30 Jun What fiscal stimulus did Japan extend?
Japan has been quite successful in keeping the pandemic at bay. As at 24 June, 2020 the cumulative number of deaths from COVID-19 stood at 963. Like Australia, the Japanese Government went in hard with two fiscal stimulatory packages. What were the areas targeted and what was the extent of yen appropriated?
On 27 May 2020, the Japanese Government announced a supplementary budget of 32 trillion yen (around A$434 billion) covering 5 areas and an additional provisional contingency fund:
- Medical Fields: 3 trillion yen (about A$41 billion)
- Development of medicine
- Monetary compensation for medical staff
- Rent Support for businesses whose sales have fallen: 2 trillion yen (about A$27 billion -pay two thirds of the rent for six months
- Employed workers who have been stood down: 0.45 trillion yen (about A$6 billion)
- Max 330,000 yen (about A$4,500 per month)
- Loan program for businesses: 12 trillion yen (about A$158 billion)
- Regional areas revitalisation grant: 2 trillion yen (about A$27 billion)
Reserve Fund: 10 trillion yen (about A$135 billion)
The Supplementary budget followed on from an initial pandemic fiscal stimulus on 7 April and amended on 20 April, which amounted to 26 trillion yen (about A$350 billion).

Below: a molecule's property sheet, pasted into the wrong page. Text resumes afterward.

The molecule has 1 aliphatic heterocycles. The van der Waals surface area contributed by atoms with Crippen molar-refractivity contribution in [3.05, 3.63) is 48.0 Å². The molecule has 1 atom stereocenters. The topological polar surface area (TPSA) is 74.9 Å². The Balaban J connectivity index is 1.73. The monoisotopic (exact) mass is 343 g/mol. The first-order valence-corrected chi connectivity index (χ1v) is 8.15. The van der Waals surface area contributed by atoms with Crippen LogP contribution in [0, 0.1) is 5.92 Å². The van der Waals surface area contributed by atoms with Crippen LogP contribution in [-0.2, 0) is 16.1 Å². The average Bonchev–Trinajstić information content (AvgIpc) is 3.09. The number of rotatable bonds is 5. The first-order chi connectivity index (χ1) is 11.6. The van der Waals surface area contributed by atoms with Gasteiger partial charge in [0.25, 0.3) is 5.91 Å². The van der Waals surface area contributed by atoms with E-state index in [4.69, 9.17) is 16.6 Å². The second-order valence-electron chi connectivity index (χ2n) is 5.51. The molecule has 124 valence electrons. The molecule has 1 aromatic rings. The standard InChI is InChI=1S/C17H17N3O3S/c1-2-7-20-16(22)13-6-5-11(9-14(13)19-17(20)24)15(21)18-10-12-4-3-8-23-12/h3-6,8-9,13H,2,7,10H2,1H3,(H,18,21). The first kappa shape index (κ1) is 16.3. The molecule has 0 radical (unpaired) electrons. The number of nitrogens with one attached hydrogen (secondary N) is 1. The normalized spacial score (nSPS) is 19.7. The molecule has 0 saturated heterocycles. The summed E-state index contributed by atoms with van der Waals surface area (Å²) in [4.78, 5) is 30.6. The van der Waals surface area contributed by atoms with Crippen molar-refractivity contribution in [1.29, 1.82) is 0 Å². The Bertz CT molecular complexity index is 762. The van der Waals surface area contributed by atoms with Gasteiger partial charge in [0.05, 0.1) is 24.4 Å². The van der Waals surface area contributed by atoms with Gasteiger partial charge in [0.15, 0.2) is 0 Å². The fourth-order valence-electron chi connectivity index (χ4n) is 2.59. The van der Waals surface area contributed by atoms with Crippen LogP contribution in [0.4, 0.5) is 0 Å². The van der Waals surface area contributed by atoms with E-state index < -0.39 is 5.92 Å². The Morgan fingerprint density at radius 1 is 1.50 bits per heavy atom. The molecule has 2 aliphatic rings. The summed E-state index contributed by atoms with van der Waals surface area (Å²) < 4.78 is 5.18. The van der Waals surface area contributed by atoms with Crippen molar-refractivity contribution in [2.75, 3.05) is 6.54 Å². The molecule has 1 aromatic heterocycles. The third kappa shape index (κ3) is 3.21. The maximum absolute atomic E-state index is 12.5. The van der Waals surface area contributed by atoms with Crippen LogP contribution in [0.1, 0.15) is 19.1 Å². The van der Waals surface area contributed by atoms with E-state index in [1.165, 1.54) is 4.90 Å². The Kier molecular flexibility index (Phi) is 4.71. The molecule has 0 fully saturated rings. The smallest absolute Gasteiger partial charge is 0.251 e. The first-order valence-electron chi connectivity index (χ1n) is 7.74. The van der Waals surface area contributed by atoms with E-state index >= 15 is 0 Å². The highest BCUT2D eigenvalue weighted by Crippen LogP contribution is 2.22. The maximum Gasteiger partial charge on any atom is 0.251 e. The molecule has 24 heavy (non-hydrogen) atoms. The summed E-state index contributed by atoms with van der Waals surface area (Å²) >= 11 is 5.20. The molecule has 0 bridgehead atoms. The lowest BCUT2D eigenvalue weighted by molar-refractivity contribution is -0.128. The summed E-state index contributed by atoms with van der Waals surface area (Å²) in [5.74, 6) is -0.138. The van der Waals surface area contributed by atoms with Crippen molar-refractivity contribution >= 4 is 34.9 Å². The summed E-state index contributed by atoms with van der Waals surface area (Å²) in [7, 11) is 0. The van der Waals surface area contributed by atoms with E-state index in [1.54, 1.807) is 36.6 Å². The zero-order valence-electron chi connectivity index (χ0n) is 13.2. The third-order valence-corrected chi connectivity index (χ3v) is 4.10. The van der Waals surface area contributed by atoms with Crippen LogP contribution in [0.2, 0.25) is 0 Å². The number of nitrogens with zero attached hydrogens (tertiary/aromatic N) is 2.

That package was made up of two parts:
- policies to assist people to get through economic hardships caused by the coronavirus
- policies to encourage spending post COVID-19.
Policies to deal with the current crisis
- The Government will use the money to stockpile two million doses of the antiviral drug Avigan (made by Japanese manufacturer Fuji Film).
- Financial support for households whose income has decreased due to the coronavirus, initially 300,000 yen (about A$4,000) . This policy was subsequently replaced later in April by a cash payment to all citizens of 100,000 yen (about A$1,400) per head.
- Financial benefits for SMEs and self employed; Up to 2 million yen (about A$27,000) for SMEs and 1 million yen (about $14,000) for self employed.
- Increasing financial aid for families with children. Each child up to 15,000 yen (about A$200).
- Waiving tax for one year if income has fallen more than 20% compared to the previous year.
- Setting up an environment for online learning by providing a laptop/tablet to each student free of charge.
- A 240 billion yen subsidy (about A$3.6 billion) for companies that reorganise their supply chains with relocation back to Japan. See our article last month on Supply Chains.
Policies post COVID-19
- Campaign and sales for tourism and events industries.
- Use of coupons and a points system to reinvigorate industries which have been strongly impacted by COVID-19 such as tourism, hotel, restaurant, event and entertainment industries.